three shades of gold

GOLD

The colour gold is the colour of success, achievement and triumph. Associated with abundance and prosperity, luxury and quality, prestige and sophistication, value and elegance, the psychology of this colour implies affluence, material wealth and extravagance. Gold in its physical state, by its very nature, denotes wealth and prestige in every country, culture and market in the world today - it is probably the most valuable and easily traded commodity available in the global market place. This colour is linked to masculine energy and the power of the sun, compared to silver which is associated with feminine energy and the sensitivity of the moon. Optimistic and positive, gold adds richness and warmth to everything with which it is associated - it illuminates and enhances other things around it.

At the uppermost level, this is a colour which is associated with higher ideals, wisdom, understanding and enlightenment. It inspires knowledge, spirituality and a deep understanding of the self and the soul.

In the meaning of colours, gold is generous and giving, compassionate and loving, the benefactor or patron, sharing its wisdom, knowledge and wealth with others. Gold is the colour of the winner - first place medals are always in gold, silver is second place. Confident, passionate and eye-catching, gold draws attention to itself. Gold is a warm colour that can be shiny, glistening and happy as well as dull, muted and traditional. The brighter shades of gold catch the eye with their brilliance while the darker muted shades are deep, warm and intense. Gold has long been associated with royalty throughout the world, along with purple.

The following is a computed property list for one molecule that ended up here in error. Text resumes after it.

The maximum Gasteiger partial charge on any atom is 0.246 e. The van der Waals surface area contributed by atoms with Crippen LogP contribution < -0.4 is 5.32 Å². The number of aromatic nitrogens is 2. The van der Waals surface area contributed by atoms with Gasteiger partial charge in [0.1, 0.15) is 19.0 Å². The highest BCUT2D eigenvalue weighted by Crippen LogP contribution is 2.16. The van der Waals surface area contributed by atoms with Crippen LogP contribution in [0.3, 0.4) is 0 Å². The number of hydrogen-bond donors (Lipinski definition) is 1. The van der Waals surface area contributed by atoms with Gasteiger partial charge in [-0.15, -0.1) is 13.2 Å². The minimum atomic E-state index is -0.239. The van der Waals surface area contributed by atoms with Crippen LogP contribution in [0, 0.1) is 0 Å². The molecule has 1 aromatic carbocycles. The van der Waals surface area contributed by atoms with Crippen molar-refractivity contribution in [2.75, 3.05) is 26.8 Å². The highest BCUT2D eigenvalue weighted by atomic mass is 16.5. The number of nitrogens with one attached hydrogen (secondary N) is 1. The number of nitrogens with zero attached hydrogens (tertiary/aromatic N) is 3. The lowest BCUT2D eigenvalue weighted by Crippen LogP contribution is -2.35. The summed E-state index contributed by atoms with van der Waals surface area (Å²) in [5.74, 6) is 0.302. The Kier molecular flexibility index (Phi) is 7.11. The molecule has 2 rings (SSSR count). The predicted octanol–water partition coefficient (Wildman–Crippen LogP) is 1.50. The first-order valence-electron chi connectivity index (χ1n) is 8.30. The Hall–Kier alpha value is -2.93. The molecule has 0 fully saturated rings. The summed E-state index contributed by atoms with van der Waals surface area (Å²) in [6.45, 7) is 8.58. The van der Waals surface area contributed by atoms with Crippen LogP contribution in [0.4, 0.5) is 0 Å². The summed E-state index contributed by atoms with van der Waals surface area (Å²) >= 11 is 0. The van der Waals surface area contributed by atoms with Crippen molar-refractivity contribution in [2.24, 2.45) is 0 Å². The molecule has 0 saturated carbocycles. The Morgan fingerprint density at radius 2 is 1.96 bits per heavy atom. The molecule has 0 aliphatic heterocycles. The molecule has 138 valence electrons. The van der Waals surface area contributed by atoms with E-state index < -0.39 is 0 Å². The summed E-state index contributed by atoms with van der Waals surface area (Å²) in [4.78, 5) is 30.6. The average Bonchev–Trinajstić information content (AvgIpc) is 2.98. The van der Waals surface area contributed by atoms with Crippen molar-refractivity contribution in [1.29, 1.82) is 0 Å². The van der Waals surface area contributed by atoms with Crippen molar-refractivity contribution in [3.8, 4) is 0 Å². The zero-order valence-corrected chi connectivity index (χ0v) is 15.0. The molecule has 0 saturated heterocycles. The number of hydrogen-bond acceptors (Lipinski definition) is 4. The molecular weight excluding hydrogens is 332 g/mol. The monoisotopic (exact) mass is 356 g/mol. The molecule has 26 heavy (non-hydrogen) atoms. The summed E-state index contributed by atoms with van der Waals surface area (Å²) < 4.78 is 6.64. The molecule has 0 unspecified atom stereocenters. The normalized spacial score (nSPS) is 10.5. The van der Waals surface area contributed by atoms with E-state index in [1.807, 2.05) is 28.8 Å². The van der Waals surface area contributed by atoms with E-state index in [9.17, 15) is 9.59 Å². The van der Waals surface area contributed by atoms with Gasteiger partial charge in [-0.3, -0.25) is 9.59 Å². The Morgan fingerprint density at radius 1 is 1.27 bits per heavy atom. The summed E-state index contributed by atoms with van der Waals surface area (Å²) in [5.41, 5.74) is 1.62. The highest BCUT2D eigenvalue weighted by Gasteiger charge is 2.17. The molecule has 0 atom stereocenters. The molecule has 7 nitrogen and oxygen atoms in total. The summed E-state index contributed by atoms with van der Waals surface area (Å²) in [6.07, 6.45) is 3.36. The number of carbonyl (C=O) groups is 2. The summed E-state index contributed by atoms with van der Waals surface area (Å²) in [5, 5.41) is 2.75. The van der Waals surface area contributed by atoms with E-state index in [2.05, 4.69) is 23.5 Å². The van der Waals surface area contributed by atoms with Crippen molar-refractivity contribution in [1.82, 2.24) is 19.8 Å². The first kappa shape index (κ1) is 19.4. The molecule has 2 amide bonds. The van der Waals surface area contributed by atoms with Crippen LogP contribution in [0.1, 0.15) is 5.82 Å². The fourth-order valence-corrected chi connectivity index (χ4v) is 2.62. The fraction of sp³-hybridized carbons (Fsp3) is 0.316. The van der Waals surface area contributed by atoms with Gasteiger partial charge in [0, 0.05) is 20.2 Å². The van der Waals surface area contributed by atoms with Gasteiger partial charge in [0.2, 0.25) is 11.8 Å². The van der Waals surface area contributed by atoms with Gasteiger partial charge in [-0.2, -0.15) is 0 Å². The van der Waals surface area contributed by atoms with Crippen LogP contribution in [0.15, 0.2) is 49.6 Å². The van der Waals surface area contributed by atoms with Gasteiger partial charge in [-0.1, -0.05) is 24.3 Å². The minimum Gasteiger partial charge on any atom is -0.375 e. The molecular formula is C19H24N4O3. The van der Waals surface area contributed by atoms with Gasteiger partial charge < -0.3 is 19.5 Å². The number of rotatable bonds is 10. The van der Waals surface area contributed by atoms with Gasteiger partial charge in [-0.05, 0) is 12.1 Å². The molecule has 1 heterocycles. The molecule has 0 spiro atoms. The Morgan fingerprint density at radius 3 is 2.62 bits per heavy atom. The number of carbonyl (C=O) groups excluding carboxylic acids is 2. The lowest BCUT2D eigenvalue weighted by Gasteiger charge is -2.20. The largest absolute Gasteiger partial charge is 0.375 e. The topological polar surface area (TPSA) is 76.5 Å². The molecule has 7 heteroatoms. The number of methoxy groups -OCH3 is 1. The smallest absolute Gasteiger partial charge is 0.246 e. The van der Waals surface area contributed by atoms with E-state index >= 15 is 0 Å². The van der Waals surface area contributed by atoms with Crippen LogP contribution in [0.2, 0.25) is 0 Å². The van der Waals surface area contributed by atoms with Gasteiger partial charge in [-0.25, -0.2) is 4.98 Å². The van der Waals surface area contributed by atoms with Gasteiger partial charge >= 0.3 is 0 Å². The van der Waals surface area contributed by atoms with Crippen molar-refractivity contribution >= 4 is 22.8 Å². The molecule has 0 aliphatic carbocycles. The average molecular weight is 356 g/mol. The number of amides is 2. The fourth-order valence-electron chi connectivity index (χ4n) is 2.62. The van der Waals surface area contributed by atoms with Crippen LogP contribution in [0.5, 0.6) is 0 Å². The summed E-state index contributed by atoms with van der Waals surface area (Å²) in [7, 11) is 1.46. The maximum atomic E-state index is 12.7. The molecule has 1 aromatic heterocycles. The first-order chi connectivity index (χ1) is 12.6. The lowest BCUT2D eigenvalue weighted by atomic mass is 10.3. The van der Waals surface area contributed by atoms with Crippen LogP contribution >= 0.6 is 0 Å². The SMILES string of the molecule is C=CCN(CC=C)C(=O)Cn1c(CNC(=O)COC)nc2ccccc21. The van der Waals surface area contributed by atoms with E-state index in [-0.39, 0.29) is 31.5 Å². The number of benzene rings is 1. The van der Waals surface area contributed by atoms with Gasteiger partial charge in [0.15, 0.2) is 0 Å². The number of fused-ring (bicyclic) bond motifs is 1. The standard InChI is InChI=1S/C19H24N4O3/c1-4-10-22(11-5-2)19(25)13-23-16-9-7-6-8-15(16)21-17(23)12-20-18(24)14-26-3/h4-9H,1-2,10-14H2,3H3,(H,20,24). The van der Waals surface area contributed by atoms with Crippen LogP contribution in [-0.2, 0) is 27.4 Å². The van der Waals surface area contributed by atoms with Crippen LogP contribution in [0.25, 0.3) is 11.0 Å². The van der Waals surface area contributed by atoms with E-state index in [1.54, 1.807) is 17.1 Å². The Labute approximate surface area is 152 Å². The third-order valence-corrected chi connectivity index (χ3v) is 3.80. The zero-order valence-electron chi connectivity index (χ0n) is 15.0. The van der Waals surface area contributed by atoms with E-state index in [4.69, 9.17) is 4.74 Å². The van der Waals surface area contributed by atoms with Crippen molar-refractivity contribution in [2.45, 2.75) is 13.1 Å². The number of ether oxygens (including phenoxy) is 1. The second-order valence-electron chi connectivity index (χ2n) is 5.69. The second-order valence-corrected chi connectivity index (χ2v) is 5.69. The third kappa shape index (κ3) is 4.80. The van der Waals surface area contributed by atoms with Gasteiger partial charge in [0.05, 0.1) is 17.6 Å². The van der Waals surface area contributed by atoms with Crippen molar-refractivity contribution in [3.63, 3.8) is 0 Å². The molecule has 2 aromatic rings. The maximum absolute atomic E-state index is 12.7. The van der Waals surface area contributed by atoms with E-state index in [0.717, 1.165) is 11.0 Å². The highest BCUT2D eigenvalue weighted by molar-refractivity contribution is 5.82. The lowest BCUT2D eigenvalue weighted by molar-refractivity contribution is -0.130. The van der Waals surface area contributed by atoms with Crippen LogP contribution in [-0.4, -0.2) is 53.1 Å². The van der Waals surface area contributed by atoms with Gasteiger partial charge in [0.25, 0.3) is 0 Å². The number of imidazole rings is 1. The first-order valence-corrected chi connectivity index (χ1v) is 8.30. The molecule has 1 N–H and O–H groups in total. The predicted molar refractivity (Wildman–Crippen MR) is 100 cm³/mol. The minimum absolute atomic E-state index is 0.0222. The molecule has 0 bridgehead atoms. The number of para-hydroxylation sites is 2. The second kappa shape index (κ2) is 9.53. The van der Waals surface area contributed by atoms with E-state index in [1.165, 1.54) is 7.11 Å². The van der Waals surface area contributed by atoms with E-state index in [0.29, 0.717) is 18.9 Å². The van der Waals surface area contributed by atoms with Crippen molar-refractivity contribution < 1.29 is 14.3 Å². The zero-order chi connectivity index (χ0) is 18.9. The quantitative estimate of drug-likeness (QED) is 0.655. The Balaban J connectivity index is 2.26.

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Colour & Marketing Tips

colour evokes similar emotional responses in most people. However, there aren’t always universal truths about colour. People of different cultures may have different thoughts and emotions about certain colours. Despite the exceptions, there are some basic generalities about how certain colours evoke specific emotional and behavioral responses.

Green Sparks Creativity

Research has linked green with broader thinking and more creative thought. People generally like green. So if you want your employees to be more productive, consider painting work areas green.

Red Reduces Analytical Thinking

When humans see the colour red, their reactions become faster and more forceful. However, that boost of energy is likely to be short-lived and ultimately, red reduces analytical thinking. Athletes are more likely to lose when they compete against an opponent wearing red and students exposed to red before a test are likely to perform worse. Red can be helpful if you’re trying to attract a mate, but it isn’t helpful if you need to stay on task.

Blue is Most Accepted

When asked what their favorite colour is, the most common answer around the world is blue. Painting a common area of an office building blue is likely to satisfy the majority of people.